Friday, June 6, 2008

February in June

Here we are - it's June - 10 degrees, pouring rain and it feels like February. Brian's lighting the stove. FloCat is sitting beside the computer, intently staring at the screen, trying to figure out what's happening. It's been raining for 2 days and expected to rain for another 5. It is very hard to get motivated to move out of the boat and into the world.
Our projects for the outside of the boat have been put on hold. We need to Cetol the rub rail and the box for the running lights. (For those of you who don't know Cetol, it is somewhat like varnish but without the fuss. You can Cetol over old Cetol without a lot of sanding. We love Cetol!)

When we were in Ecuador we ran into an American woman who was interested in where we were from. "Canadians are so adventuresome", she gushed at us. We weren't quite sure if she'd formed that opinion because she'd met Canadians in "adventuresome" parts of the world, or if it was that we weren't afraid to leave our igloos? In describing Vancouver to her, one of us commented that it was on the Top 5 Best Cities in the World List. Presumably then her American pride stepped in. She pointedly asked about the rain.

"It rains there all the time there, doesn't it?"

We confirmed with grim looks on our face and she got a satisfied one on hers. Not a place she'd like to live. I guess not! We were all in Ecuador on the equator, standing in the hot during this conversation.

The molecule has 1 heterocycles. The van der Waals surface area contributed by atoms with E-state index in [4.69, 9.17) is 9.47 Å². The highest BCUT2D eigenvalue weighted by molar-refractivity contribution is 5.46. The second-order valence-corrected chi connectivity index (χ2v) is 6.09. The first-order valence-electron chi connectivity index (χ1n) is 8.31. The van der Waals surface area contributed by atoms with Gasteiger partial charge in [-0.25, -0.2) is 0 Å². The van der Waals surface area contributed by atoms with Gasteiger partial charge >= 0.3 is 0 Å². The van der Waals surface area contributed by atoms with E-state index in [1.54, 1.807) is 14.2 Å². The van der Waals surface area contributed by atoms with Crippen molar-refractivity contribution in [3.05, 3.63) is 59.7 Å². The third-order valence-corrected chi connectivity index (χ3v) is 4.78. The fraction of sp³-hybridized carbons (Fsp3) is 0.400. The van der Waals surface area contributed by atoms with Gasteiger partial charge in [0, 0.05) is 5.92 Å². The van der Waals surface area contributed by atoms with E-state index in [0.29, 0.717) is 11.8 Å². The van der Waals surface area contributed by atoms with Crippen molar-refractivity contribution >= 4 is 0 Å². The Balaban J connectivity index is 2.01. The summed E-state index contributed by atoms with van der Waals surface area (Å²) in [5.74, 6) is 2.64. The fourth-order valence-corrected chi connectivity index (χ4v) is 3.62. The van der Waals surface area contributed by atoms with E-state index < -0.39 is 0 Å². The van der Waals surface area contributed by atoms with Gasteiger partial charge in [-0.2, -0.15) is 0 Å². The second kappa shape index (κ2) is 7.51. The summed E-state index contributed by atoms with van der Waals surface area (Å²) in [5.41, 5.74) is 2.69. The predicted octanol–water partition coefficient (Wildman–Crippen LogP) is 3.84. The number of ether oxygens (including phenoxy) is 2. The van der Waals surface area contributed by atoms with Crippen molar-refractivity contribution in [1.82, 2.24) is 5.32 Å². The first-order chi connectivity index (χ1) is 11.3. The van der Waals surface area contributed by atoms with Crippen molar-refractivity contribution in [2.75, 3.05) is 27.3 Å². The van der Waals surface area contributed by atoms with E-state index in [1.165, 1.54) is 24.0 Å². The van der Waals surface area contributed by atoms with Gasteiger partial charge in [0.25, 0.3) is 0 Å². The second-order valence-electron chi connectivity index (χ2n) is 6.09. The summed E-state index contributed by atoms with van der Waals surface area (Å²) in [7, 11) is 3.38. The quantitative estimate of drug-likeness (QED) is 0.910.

Tom Robbins in Another Roadside Attraction has one of the heroes embracing the rain, not hunched against it. Our hero strides around, head high, wearing minimal clothing somewhere on the West Coast of Washington State. It sounds wonderful! Why fight against nature?

Poor FloCat gets cabin fever and tears from one end of the boat to the other chasing imaginary mice. She cries to be let out and then comes back 10 minutes later, her long hair slicked with water eager to cozy up to the heater. We'll venture out at some point and have our daily walk but are grateful we now have a computer and a TV to entertain us in the downpours.

The active embracing of what nature hands to you sounds idyllic in a book. In real life, you simply get wetter. A better idea is probably to have clothes suitable for the climate you're in. We're not wearing shorts on our walks, we're wearing a coat and socks and shoes and a sweater under the coat and a hat and carrying an umbrella. That's the way to embrace the weather (!) clothed in a rain coat with an umbrella and a hat!

Hard to get FloCat to wear a hat though.

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